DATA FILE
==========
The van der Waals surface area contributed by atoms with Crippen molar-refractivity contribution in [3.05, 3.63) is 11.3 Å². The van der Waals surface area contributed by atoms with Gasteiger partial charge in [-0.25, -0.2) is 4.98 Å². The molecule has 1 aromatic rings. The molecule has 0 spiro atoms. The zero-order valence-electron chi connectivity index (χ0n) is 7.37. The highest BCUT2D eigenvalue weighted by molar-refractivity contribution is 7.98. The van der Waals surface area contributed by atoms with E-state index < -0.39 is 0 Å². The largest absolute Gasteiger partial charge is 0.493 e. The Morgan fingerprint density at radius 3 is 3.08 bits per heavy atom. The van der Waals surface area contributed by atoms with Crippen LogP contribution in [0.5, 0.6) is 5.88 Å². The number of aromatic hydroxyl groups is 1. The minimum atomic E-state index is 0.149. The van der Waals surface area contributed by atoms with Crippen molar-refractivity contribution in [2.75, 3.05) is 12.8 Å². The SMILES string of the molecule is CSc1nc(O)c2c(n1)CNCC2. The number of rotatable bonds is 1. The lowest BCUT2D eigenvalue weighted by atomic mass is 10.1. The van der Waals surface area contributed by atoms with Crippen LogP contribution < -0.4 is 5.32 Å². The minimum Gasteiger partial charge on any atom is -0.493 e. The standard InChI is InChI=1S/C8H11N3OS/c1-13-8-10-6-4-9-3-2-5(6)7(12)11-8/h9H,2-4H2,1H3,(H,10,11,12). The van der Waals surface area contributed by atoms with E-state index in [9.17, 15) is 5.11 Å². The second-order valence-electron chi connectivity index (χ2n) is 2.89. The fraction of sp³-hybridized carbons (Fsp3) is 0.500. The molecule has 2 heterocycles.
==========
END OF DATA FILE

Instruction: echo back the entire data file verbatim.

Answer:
The van der Waals surface area contributed by atoms with Crippen molar-refractivity contribution in [3.05, 3.63) is 11.3 Å². The van der Waals surface area contributed by atoms with Gasteiger partial charge in [-0.25, -0.2) is 4.98 Å². The molecule has 1 aromatic rings. The molecule has 0 spiro atoms. The zero-order valence-electron chi connectivity index (χ0n) is 7.37. The highest BCUT2D eigenvalue weighted by molar-refractivity contribution is 7.98. The van der Waals surface area contributed by atoms with E-state index < -0.39 is 0 Å². The largest absolute Gasteiger partial charge is 0.493 e. The Morgan fingerprint density at radius 3 is 3.08 bits per heavy atom. The van der Waals surface area contributed by atoms with Crippen LogP contribution in [0.5, 0.6) is 5.88 Å². The number of aromatic hydroxyl groups is 1. The minimum atomic E-state index is 0.149. The van der Waals surface area contributed by atoms with Crippen molar-refractivity contribution in [2.75, 3.05) is 12.8 Å². The SMILES string of the molecule is CSc1nc(O)c2c(n1)CNCC2. The number of rotatable bonds is 1. The lowest BCUT2D eigenvalue weighted by atomic mass is 10.1. The van der Waals surface area contributed by atoms with Crippen LogP contribution < -0.4 is 5.32 Å². The minimum Gasteiger partial charge on any atom is -0.493 e. The standard InChI is InChI=1S/C8H11N3OS/c1-13-8-10-6-4-9-3-2-5(6)7(12)11-8/h9H,2-4H2,1H3,(H,10,11,12). The van der Waals surface area contributed by atoms with E-state index in [9.17, 15) is 5.11 Å². The second-order valence-electron chi connectivity index (χ2n) is 2.89. The fraction of sp³-hybridized carbons (Fsp3) is 0.500. The molecule has 2 heterocycles.